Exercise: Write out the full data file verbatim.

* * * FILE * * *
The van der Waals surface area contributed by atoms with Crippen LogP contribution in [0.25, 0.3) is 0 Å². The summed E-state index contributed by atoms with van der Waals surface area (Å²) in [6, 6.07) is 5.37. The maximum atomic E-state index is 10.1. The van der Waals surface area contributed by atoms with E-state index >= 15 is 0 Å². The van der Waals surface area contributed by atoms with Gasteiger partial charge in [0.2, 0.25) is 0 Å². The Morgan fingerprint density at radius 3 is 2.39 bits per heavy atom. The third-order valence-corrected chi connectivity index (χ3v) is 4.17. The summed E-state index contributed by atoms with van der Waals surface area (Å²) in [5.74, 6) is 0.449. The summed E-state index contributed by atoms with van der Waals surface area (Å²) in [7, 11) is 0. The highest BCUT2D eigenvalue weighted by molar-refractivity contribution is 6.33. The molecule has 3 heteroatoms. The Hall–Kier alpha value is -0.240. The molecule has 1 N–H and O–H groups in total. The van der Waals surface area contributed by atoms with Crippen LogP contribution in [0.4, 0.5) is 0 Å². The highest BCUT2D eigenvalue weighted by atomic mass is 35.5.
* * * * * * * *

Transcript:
The van der Waals surface area contributed by atoms with Crippen LogP contribution in [0.25, 0.3) is 0 Å². The summed E-state index contributed by atoms with van der Waals surface area (Å²) in [6, 6.07) is 5.37. The maximum atomic E-state index is 10.1. The van der Waals surface area contributed by atoms with E-state index >= 15 is 0 Å². The van der Waals surface area contributed by atoms with Gasteiger partial charge in [0.2, 0.25) is 0 Å². The Morgan fingerprint density at radius 3 is 2.39 bits per heavy atom. The third-order valence-corrected chi connectivity index (χ3v) is 4.17. The summed E-state index contributed by atoms with van der Waals surface area (Å²) in [5.74, 6) is 0.449. The summed E-state index contributed by atoms with van der Waals surface area (Å²) in [7, 11) is 0. The highest BCUT2D eigenvalue weighted by molar-refractivity contribution is 6.33. The molecule has 3 heteroatoms. The Hall–Kier alpha value is -0.240. The molecule has 1 N–H and O–H groups in total. The van der Waals surface area contributed by atoms with Crippen LogP contribution in [0.4, 0.5) is 0 Å². The highest BCUT2D eigenvalue weighted by atomic mass is 35.5.